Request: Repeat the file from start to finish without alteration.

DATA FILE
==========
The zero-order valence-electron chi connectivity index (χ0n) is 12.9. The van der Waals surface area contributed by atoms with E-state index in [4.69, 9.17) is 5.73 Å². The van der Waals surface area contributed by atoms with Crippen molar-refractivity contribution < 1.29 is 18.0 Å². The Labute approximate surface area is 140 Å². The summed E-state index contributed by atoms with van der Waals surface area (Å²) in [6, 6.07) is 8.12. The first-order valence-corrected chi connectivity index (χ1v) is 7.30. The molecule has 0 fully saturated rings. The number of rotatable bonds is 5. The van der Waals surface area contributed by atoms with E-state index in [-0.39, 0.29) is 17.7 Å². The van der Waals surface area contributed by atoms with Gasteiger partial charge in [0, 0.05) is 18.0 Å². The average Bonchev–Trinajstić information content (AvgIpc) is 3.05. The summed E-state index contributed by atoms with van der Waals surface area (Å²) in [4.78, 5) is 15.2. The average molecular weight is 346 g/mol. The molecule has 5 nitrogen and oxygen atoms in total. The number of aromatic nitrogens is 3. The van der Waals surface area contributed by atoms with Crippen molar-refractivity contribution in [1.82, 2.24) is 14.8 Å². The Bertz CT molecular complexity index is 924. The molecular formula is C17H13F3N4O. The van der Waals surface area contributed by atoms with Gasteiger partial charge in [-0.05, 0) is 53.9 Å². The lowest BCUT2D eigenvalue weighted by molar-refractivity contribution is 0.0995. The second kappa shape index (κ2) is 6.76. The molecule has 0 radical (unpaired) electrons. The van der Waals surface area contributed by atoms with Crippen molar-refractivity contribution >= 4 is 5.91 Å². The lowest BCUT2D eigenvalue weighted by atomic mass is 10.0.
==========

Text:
The zero-order valence-electron chi connectivity index (χ0n) is 12.9. The van der Waals surface area contributed by atoms with E-state index in [4.69, 9.17) is 5.73 Å². The van der Waals surface area contributed by atoms with Crippen molar-refractivity contribution < 1.29 is 18.0 Å². The Labute approximate surface area is 140 Å². The summed E-state index contributed by atoms with van der Waals surface area (Å²) in [6, 6.07) is 8.12. The first-order valence-corrected chi connectivity index (χ1v) is 7.30. The molecule has 0 fully saturated rings. The number of rotatable bonds is 5. The van der Waals surface area contributed by atoms with E-state index in [-0.39, 0.29) is 17.7 Å². The van der Waals surface area contributed by atoms with Gasteiger partial charge in [0, 0.05) is 18.0 Å². The average Bonchev–Trinajstić information content (AvgIpc) is 3.05. The summed E-state index contributed by atoms with van der Waals surface area (Å²) in [4.78, 5) is 15.2. The average molecular weight is 346 g/mol. The molecule has 5 nitrogen and oxygen atoms in total. The number of aromatic nitrogens is 3. The van der Waals surface area contributed by atoms with Crippen molar-refractivity contribution in [1.82, 2.24) is 14.8 Å². The Bertz CT molecular complexity index is 924. The molecular formula is C17H13F3N4O. The van der Waals surface area contributed by atoms with Gasteiger partial charge in [-0.05, 0) is 53.9 Å². The lowest BCUT2D eigenvalue weighted by molar-refractivity contribution is 0.0995. The second kappa shape index (κ2) is 6.76. The molecule has 0 radical (unpaired) electrons. The van der Waals surface area contributed by atoms with Crippen molar-refractivity contribution >= 4 is 5.91 Å². The lowest BCUT2D eigenvalue weighted by atomic mass is 10.0.